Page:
Synta’s Cancer Drug May Help Patients When Other Medicines Fail

Synta Pharmaceuticals Corp. (SNTA), a Massachusetts drug developer with no marketed products, showed its cancer therapy ganetespib helped some patients with lung and stomach tumors without causing serious side effects in studies.

Ganetespib helped stabilize disease in patients with lung cancer and gastrointestinal stromal tumors, or GIST, who tested positive for certain gene mutations and weren’t helped by other therapies, according to two trials. The studies, from the second of three stages of tests needed for regulatory approval, will be presented at the American Society of Clinical Oncology meeting, which starts June 3 in Chicago.

Lung cancer patients with mutations called EGFR and KRAS benefited from the medicine in a study of 73 people, the data showed. In the GIST trial, 12 out of 23 patients saw their disease stabilize, with the data showing that patients with certain gene mutations responded better than others.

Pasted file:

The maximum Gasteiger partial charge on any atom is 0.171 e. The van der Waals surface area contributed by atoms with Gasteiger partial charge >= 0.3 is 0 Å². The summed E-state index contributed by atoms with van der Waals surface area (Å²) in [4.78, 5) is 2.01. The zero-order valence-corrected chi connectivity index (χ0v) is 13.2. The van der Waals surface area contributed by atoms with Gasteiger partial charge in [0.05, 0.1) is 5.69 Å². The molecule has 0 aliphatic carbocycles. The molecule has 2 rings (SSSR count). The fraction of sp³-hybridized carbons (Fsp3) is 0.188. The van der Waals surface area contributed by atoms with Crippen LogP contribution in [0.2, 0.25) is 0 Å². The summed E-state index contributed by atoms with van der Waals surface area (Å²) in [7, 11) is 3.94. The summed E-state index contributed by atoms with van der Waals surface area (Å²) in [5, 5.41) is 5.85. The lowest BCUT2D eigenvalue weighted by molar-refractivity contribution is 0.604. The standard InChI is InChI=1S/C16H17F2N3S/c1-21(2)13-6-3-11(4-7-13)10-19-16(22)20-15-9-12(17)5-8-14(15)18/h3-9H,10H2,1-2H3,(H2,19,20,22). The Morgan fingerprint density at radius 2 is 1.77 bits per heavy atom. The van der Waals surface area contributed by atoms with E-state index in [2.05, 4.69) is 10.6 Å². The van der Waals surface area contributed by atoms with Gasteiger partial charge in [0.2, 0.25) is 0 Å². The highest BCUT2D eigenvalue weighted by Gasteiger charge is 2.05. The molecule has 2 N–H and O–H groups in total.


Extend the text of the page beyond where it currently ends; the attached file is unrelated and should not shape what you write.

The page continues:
“Phase II data at ASCO could help investors more accurately assess the potential for ganetespib,” Jason Kantor, an analyst with RBC Capital Markets in San Francisco, wrote in a May 5 research note. The Lexington-based company expects to seek a partner for ganetespib or another drug in development, with at least one deal anticipated this year, Kantor wrote.

An estimated 222,520 people in the U.S. were diagnosed with lung cancer in 2010, according to the National Cancer Institute. Non-small cell is the most common form of the disease. There are an estimated 3,300 to 6,000 new cases of GIST each year in the U.S., the Institute said.

Synta fell 4 cents, or less than 1 percent, to $5.96 at 4:30 p.m. New York time in Nasdaq Stock Market trading. The shares have lost 2.6 percent this year.

To contact the reporter on this story: Meg Tirrell in New York at

To contact the editor responsible for this story: Reg Gale at

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